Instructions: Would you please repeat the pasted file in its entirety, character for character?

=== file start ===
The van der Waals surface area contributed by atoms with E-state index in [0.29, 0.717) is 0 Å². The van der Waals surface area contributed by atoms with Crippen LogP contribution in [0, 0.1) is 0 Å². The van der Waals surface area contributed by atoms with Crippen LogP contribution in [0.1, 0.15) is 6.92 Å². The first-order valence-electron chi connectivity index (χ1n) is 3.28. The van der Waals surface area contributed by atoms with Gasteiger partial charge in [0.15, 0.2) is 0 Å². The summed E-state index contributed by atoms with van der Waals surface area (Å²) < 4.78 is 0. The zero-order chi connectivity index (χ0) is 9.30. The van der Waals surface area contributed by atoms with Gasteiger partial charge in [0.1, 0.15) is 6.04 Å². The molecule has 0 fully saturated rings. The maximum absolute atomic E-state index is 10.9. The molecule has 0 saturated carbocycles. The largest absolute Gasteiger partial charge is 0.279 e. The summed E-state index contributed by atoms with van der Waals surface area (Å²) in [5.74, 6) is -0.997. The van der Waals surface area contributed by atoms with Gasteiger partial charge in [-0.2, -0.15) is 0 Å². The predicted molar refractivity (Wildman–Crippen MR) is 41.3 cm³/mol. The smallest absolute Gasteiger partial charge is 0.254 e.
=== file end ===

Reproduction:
The van der Waals surface area contributed by atoms with E-state index in [0.29, 0.717) is 0 Å². The van der Waals surface area contributed by atoms with Crippen LogP contribution in [0, 0.1) is 0 Å². The van der Waals surface area contributed by atoms with Crippen LogP contribution in [0.1, 0.15) is 6.92 Å². The first-order valence-electron chi connectivity index (χ1n) is 3.28. The van der Waals surface area contributed by atoms with Gasteiger partial charge in [0.15, 0.2) is 0 Å². The summed E-state index contributed by atoms with van der Waals surface area (Å²) < 4.78 is 0. The zero-order chi connectivity index (χ0) is 9.30. The van der Waals surface area contributed by atoms with Gasteiger partial charge in [0.1, 0.15) is 6.04 Å². The molecule has 0 fully saturated rings. The maximum absolute atomic E-state index is 10.9. The molecule has 0 saturated carbocycles. The largest absolute Gasteiger partial charge is 0.279 e. The summed E-state index contributed by atoms with van der Waals surface area (Å²) in [5.74, 6) is -0.997. The van der Waals surface area contributed by atoms with Gasteiger partial charge in [-0.2, -0.15) is 0 Å². The predicted molar refractivity (Wildman–Crippen MR) is 41.3 cm³/mol. The smallest absolute Gasteiger partial charge is 0.254 e.